- Sarah Rose
What is Feminism, Really?
I'm going to start this off with a story, because showing is more impactful than telling, according to writing teachers everywhere.
The other night at my weekly run club, a man struck up a conversation with me about audio-books, and we asked each other for recommendations. I enthusiastically told him about the memoir Educated by Tara Westover, and suggested he also check out Roxanne Gay, “Because she’s a fearless writer, and a heroic feminist.”
“Oh, well I’m definitely not a feminist. I’ve actually gotten into the MRA movement.” “NRA?” I said, "like guns?"
“No MRA…Men’s Rights Activists.” Sweet. Baby. Jesus.
I said, “Hmm, I didn’t know that was a thing, or could be a thing,” fully disclosing my ignorance and naivete.
“What would you say if I told you that more men are sexually harassed and assaulted each year than women?” he countered.
“I’d say you’re incorrect,” I retorted, “What are your sources?”
“I can’t remember off the top of my head,” he said, shrugging off his incompetency.
Interesting information to forget. Interesting time and place to tell a woman about men’s rights, as if men have never had rights, as if the patriarchy we live in doesn’t throw up on women everywhere, every damn day, whether they feel it or not. As if what he doesn’t see, or choose to see, must not exist. The epitome of privilege is choosing to ignore an issue or problem that doesn’t affect you. I was aghast, but not entirely surprised. I walked away, not bothering to attempt to change his mind. I wondered what happened to him to make him feel so slighted. I wondered why.
In our short conversation, he did bring up a few interesting issues—men are incarcerated more often and more harshly than women, never mind the fact that they also commit more crimes, for a host of reasons (read more here and here). They suffer from higher addiction rates: porn, gambling, drugs, and alcohol. Men are shamed for not being masculine enough, and for being overly masculine. The Men’s Rights Movement, much like Feminism, can be traced back to systemic inequalities, (racism, classism, et cetera). Men want equality as it pertains to their lives—women want the same thing. The difference is that men have held positions of power, in the patriarchy, for millennia. Our society was built upon the premise that men are smarter, stronger, more capable, more stable, et cetera. They are not.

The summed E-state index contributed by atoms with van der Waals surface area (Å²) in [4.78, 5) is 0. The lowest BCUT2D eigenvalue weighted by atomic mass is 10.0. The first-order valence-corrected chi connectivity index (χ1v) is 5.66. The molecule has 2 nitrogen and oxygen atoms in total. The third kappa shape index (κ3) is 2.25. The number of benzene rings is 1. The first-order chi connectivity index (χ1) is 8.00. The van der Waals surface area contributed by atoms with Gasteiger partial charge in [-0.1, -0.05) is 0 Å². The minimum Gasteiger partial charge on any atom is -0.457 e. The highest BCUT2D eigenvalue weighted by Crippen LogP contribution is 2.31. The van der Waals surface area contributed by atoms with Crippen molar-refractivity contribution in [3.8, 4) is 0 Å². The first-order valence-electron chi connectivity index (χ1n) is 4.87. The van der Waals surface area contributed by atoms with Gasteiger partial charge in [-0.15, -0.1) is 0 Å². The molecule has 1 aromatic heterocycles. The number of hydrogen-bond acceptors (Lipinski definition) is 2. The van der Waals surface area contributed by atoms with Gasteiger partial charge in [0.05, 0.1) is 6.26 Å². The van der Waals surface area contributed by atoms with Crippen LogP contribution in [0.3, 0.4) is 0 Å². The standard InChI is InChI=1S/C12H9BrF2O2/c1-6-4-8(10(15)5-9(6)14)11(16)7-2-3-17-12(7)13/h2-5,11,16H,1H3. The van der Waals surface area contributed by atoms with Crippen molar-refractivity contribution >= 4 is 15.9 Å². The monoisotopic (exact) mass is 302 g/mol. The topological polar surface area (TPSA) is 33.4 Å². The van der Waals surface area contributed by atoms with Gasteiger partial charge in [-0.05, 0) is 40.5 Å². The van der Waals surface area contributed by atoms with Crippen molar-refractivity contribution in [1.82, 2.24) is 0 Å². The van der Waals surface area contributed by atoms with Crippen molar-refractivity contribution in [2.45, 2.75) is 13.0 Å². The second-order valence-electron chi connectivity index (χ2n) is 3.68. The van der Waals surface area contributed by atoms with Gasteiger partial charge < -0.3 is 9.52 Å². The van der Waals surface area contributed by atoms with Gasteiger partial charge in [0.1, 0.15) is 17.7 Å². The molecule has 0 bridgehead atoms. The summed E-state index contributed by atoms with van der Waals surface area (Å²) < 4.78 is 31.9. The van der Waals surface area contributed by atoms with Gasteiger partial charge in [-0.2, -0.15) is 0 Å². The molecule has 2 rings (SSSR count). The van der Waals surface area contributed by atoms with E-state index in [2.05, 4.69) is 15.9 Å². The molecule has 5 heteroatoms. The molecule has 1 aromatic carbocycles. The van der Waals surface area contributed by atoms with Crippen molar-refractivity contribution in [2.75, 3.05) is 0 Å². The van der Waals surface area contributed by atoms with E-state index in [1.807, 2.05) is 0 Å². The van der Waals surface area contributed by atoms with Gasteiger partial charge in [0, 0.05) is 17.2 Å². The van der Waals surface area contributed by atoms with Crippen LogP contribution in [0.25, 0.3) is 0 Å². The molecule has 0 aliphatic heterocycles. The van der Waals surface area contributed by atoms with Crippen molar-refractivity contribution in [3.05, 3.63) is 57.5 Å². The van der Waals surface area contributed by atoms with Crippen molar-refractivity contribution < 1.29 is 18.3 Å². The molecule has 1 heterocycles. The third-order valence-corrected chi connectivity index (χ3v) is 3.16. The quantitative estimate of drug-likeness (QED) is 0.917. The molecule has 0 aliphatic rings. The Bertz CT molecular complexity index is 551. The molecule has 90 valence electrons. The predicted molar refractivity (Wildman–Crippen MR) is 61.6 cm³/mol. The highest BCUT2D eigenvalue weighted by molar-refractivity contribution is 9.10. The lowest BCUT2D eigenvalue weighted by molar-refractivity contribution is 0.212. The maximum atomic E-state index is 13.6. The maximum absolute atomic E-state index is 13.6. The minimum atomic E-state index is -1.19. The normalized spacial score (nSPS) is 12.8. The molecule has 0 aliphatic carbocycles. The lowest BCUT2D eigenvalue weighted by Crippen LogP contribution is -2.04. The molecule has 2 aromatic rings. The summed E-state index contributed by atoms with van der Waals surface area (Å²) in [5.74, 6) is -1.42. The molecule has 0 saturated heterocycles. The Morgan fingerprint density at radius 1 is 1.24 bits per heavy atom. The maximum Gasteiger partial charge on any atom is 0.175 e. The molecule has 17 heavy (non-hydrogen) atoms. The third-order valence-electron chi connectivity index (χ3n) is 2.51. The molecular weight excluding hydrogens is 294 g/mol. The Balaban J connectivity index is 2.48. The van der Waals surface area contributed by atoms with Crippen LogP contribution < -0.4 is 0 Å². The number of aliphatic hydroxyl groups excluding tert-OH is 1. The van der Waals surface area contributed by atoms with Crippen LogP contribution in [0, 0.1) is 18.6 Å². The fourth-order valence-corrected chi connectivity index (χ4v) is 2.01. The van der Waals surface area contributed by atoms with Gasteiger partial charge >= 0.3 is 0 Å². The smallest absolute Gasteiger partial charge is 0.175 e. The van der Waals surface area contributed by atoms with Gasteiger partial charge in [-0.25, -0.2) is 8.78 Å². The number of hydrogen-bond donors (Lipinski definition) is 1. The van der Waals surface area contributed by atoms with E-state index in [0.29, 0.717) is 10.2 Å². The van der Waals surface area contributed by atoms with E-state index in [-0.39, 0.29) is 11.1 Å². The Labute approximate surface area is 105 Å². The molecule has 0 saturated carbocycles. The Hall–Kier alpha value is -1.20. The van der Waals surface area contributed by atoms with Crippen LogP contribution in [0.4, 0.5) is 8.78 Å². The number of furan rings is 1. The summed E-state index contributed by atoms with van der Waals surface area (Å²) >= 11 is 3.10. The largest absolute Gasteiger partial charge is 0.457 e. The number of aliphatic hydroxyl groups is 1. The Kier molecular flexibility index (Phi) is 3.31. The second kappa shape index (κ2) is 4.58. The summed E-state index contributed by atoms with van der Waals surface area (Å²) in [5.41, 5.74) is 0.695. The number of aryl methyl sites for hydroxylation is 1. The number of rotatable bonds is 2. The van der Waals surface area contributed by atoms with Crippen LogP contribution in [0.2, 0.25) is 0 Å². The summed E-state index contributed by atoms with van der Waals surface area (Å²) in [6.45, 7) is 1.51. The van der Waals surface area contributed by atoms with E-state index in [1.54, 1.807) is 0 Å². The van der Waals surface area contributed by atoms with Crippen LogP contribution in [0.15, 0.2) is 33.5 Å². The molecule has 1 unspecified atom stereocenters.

Feminism is the belief that men and women should have equal rights. That’s it. It is not an attempt to upend the place of all men across society. It is not an attempt to replace the entirety of men’s power, influence, impact, authority, control, and economic opportunities with women. It is instead a timely, necessary, strong cry for equality.
Women do not want or need to put men down. Most of us love men who are good to us, who treat us with the dignity and respect that has long been absent. Yes, sometimes we become angry when men catcall to us on the street, touch us when we don’t want to be touched, forcefully rape us or beat us or emotionally abuse us. So when a straight, white, privileged man had the audacity to tell me that men are sexually assaulted more than women, I turned to one simple statistic:
1 in 5 women and 1 in 71 men in the United States has been raped in their lifetime.
That is: 20% of women report being sexually assaulted while 1.4% of men do.
The number of sexual assaults that remain unreported, for both men and women, is likely much, much higher. Facts are, by definition, irrefutable truths. The impudence of this man, to assert that the gut-wrenching, violent abuse suffered by hundreds of thousands of women is not true because he cannot see it. Because his privilege is being challenged and that makes him fear, but instead of admitting or embracing this fear, he hates even harder. Herein lies the root of violent inequality. Herein lies sexism. Herein lies the mother-fucking problem.
Feminism at its core is about choice. About choosing what we will wear, how we will speak, act, present ourselves. It's about choosing what we study, which career we pursue, who we are intimate with. Feminism is about access. Access to jobs and equal pay, access to birth control and healthcare and safety.
Have you heard of athletes playing with a “chip on their shoulder?” Athletes who do this are found to perform better due to either channeled anger or a strong internal or external motivating factor. Maybe their motivating factor is pride (internal), or maybe it's money (external). Either way, a solid chip enhances athletic performance. A solid chip does not however, enhance happiness, foster equality, or solve any problems long-term.
When I first called myself a feminist, I carried a chip. I was angry. Angry that men could heckle me, touch me, harass and belittle me without repercussions. Now, I call myself a feminist because it is so obvious, so intuitive and right to fight for equality.
There simply is no other option.